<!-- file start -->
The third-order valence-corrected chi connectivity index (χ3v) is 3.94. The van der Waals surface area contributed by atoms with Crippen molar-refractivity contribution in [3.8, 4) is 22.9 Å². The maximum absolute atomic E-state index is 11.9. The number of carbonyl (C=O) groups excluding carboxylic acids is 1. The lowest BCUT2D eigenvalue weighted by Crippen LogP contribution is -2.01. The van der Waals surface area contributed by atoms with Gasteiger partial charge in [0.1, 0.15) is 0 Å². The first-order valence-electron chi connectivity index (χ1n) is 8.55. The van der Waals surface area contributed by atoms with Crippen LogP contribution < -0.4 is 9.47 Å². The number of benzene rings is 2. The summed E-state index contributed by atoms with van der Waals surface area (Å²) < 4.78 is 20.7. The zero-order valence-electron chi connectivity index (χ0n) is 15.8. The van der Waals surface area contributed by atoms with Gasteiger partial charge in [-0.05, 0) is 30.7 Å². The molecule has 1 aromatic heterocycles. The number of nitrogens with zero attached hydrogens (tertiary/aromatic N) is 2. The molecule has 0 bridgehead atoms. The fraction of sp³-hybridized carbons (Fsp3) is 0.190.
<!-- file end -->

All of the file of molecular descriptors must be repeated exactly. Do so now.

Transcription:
The third-order valence-corrected chi connectivity index (χ3v) is 3.94. The van der Waals surface area contributed by atoms with Crippen molar-refractivity contribution in [3.8, 4) is 22.9 Å². The maximum absolute atomic E-state index is 11.9. The number of carbonyl (C=O) groups excluding carboxylic acids is 1. The lowest BCUT2D eigenvalue weighted by Crippen LogP contribution is -2.01. The van der Waals surface area contributed by atoms with Gasteiger partial charge in [0.1, 0.15) is 0 Å². The first-order valence-electron chi connectivity index (χ1n) is 8.55. The van der Waals surface area contributed by atoms with Crippen LogP contribution < -0.4 is 9.47 Å². The number of benzene rings is 2. The summed E-state index contributed by atoms with van der Waals surface area (Å²) < 4.78 is 20.7. The zero-order valence-electron chi connectivity index (χ0n) is 15.8. The van der Waals surface area contributed by atoms with Gasteiger partial charge in [-0.05, 0) is 30.7 Å². The molecule has 1 aromatic heterocycles. The number of nitrogens with zero attached hydrogens (tertiary/aromatic N) is 2. The molecule has 0 bridgehead atoms. The fraction of sp³-hybridized carbons (Fsp3) is 0.190.